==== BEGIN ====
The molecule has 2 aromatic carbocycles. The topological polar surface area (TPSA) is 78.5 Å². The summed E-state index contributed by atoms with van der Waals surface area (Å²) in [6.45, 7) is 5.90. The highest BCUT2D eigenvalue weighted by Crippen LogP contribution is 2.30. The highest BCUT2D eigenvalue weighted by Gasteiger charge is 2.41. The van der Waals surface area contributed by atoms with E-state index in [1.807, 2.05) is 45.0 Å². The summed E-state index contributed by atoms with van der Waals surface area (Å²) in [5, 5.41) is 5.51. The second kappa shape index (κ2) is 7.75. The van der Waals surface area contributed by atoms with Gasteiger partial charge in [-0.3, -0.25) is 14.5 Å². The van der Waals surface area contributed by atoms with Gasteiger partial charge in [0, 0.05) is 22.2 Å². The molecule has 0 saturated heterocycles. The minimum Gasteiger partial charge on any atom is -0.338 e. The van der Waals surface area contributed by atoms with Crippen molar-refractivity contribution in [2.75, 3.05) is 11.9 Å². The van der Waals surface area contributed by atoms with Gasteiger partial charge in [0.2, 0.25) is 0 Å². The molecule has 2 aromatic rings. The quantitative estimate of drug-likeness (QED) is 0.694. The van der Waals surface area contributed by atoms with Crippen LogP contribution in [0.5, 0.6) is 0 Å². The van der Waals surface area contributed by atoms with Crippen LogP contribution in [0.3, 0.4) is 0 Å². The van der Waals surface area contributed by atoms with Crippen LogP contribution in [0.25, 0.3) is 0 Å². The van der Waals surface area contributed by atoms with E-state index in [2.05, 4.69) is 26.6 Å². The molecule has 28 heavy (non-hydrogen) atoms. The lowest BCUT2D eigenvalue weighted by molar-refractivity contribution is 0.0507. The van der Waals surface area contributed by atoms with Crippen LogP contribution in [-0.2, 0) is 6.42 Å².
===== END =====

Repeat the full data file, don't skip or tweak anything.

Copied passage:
The molecule has 2 aromatic carbocycles. The topological polar surface area (TPSA) is 78.5 Å². The summed E-state index contributed by atoms with van der Waals surface area (Å²) in [6.45, 7) is 5.90. The highest BCUT2D eigenvalue weighted by Crippen LogP contribution is 2.30. The highest BCUT2D eigenvalue weighted by Gasteiger charge is 2.41. The van der Waals surface area contributed by atoms with E-state index in [1.807, 2.05) is 45.0 Å². The summed E-state index contributed by atoms with van der Waals surface area (Å²) in [5, 5.41) is 5.51. The second kappa shape index (κ2) is 7.75. The van der Waals surface area contributed by atoms with Gasteiger partial charge in [-0.3, -0.25) is 14.5 Å². The van der Waals surface area contributed by atoms with Gasteiger partial charge in [0, 0.05) is 22.2 Å². The molecule has 0 saturated heterocycles. The minimum Gasteiger partial charge on any atom is -0.338 e. The van der Waals surface area contributed by atoms with Crippen molar-refractivity contribution in [2.75, 3.05) is 11.9 Å². The van der Waals surface area contributed by atoms with Gasteiger partial charge in [0.2, 0.25) is 0 Å². The molecule has 2 aromatic rings. The quantitative estimate of drug-likeness (QED) is 0.694. The van der Waals surface area contributed by atoms with Crippen LogP contribution in [0.5, 0.6) is 0 Å². The van der Waals surface area contributed by atoms with Crippen LogP contribution in [0.3, 0.4) is 0 Å². The van der Waals surface area contributed by atoms with Crippen LogP contribution in [0.25, 0.3) is 0 Å². The van der Waals surface area contributed by atoms with E-state index in [2.05, 4.69) is 26.6 Å². The molecule has 28 heavy (non-hydrogen) atoms. The lowest BCUT2D eigenvalue weighted by molar-refractivity contribution is 0.0507. The van der Waals surface area contributed by atoms with Crippen LogP contribution in [-0.2, 0) is 6.42 Å².